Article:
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Clin Cancer Res. 2018 Dec 15;24(24):6308-6318. doi: 10.1158/1078-0432.CCR-17-3535. Epub 2018 Aug 7.

Loss of Function of Canonical Notch Signaling Drives Head and Neck Carcinogenesis.

Author information

1
McArdle Laboratory for Cancer Research, University of Wisconsin School of Medicine and Public Health, Madison Wisconsin.
2
Department of Pathology and Laboratory Medicine, University of Wisconsin School of Medicine and Public Health, Madison Wisconsin.
3
McArdle Laboratory for Cancer Research, University of Wisconsin School of Medicine and Public Health, Madison Wisconsin. plambert@wisc.edu.

Abstract

PURPOSE:

Head and neck squamous cell carcinoma (HNSCC), a common cancer worldwide, is etiologically associated with tobacco use, high alcohol consumption, and high-risk human papillomaviruses (HPV). The Notch signaling pathway, which is involved in cell differentiation decisions with differential downstream targets and effects depending on tissue type and developmental stage, has been implicated in human HNSCC. NOTCH1 is among the most frequently mutated genes in both HPV-positive and HPV-negative HNSCC. These mutations are predicted to inactivate the function of Notch. Other studies have argued the opposite-Notch signaling is increased in HNSCC.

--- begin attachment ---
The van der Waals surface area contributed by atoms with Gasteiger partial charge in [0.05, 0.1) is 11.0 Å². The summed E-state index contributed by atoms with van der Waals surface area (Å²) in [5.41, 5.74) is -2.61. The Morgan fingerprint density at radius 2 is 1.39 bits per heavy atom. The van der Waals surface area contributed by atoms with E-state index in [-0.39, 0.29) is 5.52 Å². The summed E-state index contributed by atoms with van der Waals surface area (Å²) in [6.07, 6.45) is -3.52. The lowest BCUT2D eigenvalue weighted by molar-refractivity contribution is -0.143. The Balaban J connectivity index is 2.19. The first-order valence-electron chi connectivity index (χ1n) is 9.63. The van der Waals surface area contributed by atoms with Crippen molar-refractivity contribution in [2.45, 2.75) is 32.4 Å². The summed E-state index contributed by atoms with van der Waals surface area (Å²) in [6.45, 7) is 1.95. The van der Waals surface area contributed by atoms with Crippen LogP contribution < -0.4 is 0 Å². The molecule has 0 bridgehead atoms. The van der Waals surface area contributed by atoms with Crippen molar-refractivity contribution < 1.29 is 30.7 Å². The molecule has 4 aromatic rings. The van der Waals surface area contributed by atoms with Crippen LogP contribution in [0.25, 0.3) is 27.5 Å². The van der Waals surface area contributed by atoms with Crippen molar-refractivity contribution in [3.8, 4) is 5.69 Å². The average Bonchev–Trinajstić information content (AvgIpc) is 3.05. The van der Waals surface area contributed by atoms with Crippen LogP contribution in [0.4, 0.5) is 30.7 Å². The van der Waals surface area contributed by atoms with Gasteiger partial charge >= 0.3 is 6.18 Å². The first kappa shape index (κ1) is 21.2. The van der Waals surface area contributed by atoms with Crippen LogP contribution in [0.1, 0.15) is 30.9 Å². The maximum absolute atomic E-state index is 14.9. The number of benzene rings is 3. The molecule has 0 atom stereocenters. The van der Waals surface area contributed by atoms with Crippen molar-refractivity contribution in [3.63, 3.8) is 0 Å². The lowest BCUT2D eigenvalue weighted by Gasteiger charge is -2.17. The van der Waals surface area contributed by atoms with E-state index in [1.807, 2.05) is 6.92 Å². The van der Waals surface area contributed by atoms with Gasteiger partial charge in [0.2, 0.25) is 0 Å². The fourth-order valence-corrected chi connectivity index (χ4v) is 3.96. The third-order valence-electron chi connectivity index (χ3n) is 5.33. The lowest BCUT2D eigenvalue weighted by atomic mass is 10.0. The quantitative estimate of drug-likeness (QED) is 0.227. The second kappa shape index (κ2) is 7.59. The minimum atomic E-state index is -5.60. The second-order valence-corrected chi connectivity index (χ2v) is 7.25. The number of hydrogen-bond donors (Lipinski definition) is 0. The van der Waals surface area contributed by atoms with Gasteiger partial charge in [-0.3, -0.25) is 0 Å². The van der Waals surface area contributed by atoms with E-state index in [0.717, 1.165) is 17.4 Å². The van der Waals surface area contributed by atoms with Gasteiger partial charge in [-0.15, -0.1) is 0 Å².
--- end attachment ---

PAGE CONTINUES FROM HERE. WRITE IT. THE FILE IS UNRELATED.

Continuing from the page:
EXPERIMENTAL DESIGN:

To assess the role of Notch signaling in HPV-positive and HPV-negative HNSCC, we utilized genetically engineered mouse (GEM) models for conventional keratinizing HNSCC, in which either HPV16 E6 and E7 oncoproteins or a gain-of-function mutant p53 are expressed, and in which we inactivated canonical Notch signaling via expression of a dominant negative form of MAML1 (DNMAML1), a required transcriptional coactivator of Notch signaling.

RESULTS:

Loss of canonical Notch signaling increased tumorigenesis in both contexts and also caused an increase in nuclear β-catenin, a marker for increased tumorigenic potential. When combined with loss of canonical Notch signaling, HPV oncogenes led to the highest frequency of cancers overall and the largest number of poorly differentiated (high-grade) cancers.

CONCLUSIONS:

These findings inform on the contribution of loss of canonical Notch signaling in head and neck carcinogenesis.

PMID:
30087145
PMCID:
PMC6295262
[Available on 2019-12-15]
DOI:
10.1158/1078-0432.CCR-17-3535

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